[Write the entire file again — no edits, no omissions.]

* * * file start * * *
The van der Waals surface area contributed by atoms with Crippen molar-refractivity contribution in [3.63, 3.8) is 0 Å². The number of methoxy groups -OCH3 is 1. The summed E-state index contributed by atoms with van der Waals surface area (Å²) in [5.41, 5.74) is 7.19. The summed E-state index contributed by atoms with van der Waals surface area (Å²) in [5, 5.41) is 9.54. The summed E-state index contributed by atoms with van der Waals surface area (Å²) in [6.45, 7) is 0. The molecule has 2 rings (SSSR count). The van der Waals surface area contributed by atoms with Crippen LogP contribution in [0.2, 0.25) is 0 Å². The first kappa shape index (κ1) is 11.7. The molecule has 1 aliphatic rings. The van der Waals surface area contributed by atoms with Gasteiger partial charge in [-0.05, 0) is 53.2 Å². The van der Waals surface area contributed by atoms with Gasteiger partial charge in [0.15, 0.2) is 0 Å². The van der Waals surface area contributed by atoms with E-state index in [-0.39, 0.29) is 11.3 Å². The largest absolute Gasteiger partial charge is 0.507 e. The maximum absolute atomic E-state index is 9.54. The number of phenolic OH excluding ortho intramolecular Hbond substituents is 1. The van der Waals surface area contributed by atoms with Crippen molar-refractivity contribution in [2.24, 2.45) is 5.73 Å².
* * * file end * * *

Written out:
The van der Waals surface area contributed by atoms with Crippen molar-refractivity contribution in [3.63, 3.8) is 0 Å². The number of methoxy groups -OCH3 is 1. The summed E-state index contributed by atoms with van der Waals surface area (Å²) in [5.41, 5.74) is 7.19. The summed E-state index contributed by atoms with van der Waals surface area (Å²) in [5, 5.41) is 9.54. The summed E-state index contributed by atoms with van der Waals surface area (Å²) in [6.45, 7) is 0. The molecule has 2 rings (SSSR count). The van der Waals surface area contributed by atoms with Crippen LogP contribution in [0.2, 0.25) is 0 Å². The first kappa shape index (κ1) is 11.7. The molecule has 1 aliphatic rings. The van der Waals surface area contributed by atoms with Gasteiger partial charge in [-0.05, 0) is 53.2 Å². The van der Waals surface area contributed by atoms with Gasteiger partial charge in [0.15, 0.2) is 0 Å². The van der Waals surface area contributed by atoms with E-state index in [-0.39, 0.29) is 11.3 Å². The largest absolute Gasteiger partial charge is 0.507 e. The maximum absolute atomic E-state index is 9.54. The number of phenolic OH excluding ortho intramolecular Hbond substituents is 1. The van der Waals surface area contributed by atoms with Crippen molar-refractivity contribution in [2.24, 2.45) is 5.73 Å².